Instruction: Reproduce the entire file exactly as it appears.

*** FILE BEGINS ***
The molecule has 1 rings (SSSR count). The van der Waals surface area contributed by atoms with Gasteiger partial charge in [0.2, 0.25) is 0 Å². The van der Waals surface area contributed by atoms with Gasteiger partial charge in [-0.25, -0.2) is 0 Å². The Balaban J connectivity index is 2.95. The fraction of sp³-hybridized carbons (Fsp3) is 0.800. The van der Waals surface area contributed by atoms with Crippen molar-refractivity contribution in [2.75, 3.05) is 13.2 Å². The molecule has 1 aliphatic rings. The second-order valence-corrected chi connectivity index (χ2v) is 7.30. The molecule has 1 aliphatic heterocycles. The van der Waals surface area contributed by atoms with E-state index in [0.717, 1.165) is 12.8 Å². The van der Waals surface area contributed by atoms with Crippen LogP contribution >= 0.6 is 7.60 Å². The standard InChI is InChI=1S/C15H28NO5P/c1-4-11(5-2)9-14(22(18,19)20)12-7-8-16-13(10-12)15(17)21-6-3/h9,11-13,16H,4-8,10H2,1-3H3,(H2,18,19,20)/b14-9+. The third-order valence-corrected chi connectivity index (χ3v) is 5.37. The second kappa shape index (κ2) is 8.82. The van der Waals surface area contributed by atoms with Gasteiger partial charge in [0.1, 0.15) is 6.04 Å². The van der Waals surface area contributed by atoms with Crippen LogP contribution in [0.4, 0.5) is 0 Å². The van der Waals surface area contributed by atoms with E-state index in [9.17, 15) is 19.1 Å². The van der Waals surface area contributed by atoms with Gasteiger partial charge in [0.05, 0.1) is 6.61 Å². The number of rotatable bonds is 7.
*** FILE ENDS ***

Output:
The molecule has 1 rings (SSSR count). The van der Waals surface area contributed by atoms with Gasteiger partial charge in [0.2, 0.25) is 0 Å². The van der Waals surface area contributed by atoms with Gasteiger partial charge in [-0.25, -0.2) is 0 Å². The Balaban J connectivity index is 2.95. The fraction of sp³-hybridized carbons (Fsp3) is 0.800. The van der Waals surface area contributed by atoms with Crippen molar-refractivity contribution in [2.75, 3.05) is 13.2 Å². The molecule has 1 aliphatic rings. The second-order valence-corrected chi connectivity index (χ2v) is 7.30. The molecule has 1 aliphatic heterocycles. The van der Waals surface area contributed by atoms with E-state index in [0.717, 1.165) is 12.8 Å². The van der Waals surface area contributed by atoms with Crippen LogP contribution >= 0.6 is 7.60 Å². The standard InChI is InChI=1S/C15H28NO5P/c1-4-11(5-2)9-14(22(18,19)20)12-7-8-16-13(10-12)15(17)21-6-3/h9,11-13,16H,4-8,10H2,1-3H3,(H2,18,19,20)/b14-9+. The third-order valence-corrected chi connectivity index (χ3v) is 5.37. The second kappa shape index (κ2) is 8.82. The van der Waals surface area contributed by atoms with Gasteiger partial charge in [0.1, 0.15) is 6.04 Å². The van der Waals surface area contributed by atoms with Crippen LogP contribution in [0.4, 0.5) is 0 Å². The van der Waals surface area contributed by atoms with E-state index in [9.17, 15) is 19.1 Å². The van der Waals surface area contributed by atoms with Gasteiger partial charge in [0.05, 0.1) is 6.61 Å². The number of rotatable bonds is 7.